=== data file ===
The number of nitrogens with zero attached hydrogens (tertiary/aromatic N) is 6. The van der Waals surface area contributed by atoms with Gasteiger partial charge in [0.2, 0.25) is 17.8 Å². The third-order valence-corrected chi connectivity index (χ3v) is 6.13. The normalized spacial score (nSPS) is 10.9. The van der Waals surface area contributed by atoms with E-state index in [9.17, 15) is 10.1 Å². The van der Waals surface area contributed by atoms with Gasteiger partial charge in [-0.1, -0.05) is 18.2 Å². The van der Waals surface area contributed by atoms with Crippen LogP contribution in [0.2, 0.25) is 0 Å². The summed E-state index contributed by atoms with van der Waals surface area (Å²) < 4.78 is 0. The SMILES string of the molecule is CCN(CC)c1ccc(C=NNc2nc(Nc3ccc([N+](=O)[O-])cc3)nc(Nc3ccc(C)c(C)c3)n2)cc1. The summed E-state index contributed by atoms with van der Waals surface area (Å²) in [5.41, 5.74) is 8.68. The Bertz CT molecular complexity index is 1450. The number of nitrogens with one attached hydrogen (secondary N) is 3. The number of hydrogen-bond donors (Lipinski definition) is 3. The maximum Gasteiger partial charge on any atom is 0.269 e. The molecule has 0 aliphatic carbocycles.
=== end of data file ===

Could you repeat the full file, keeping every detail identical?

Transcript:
The number of nitrogens with zero attached hydrogens (tertiary/aromatic N) is 6. The van der Waals surface area contributed by atoms with Gasteiger partial charge in [0.2, 0.25) is 17.8 Å². The third-order valence-corrected chi connectivity index (χ3v) is 6.13. The normalized spacial score (nSPS) is 10.9. The van der Waals surface area contributed by atoms with E-state index in [9.17, 15) is 10.1 Å². The van der Waals surface area contributed by atoms with Gasteiger partial charge in [-0.1, -0.05) is 18.2 Å². The van der Waals surface area contributed by atoms with Crippen LogP contribution in [0.2, 0.25) is 0 Å². The summed E-state index contributed by atoms with van der Waals surface area (Å²) < 4.78 is 0. The SMILES string of the molecule is CCN(CC)c1ccc(C=NNc2nc(Nc3ccc([N+](=O)[O-])cc3)nc(Nc3ccc(C)c(C)c3)n2)cc1. The summed E-state index contributed by atoms with van der Waals surface area (Å²) in [5.41, 5.74) is 8.68. The Bertz CT molecular complexity index is 1450. The number of nitrogens with one attached hydrogen (secondary N) is 3. The number of hydrogen-bond donors (Lipinski definition) is 3. The maximum Gasteiger partial charge on any atom is 0.269 e. The molecule has 0 aliphatic carbocycles.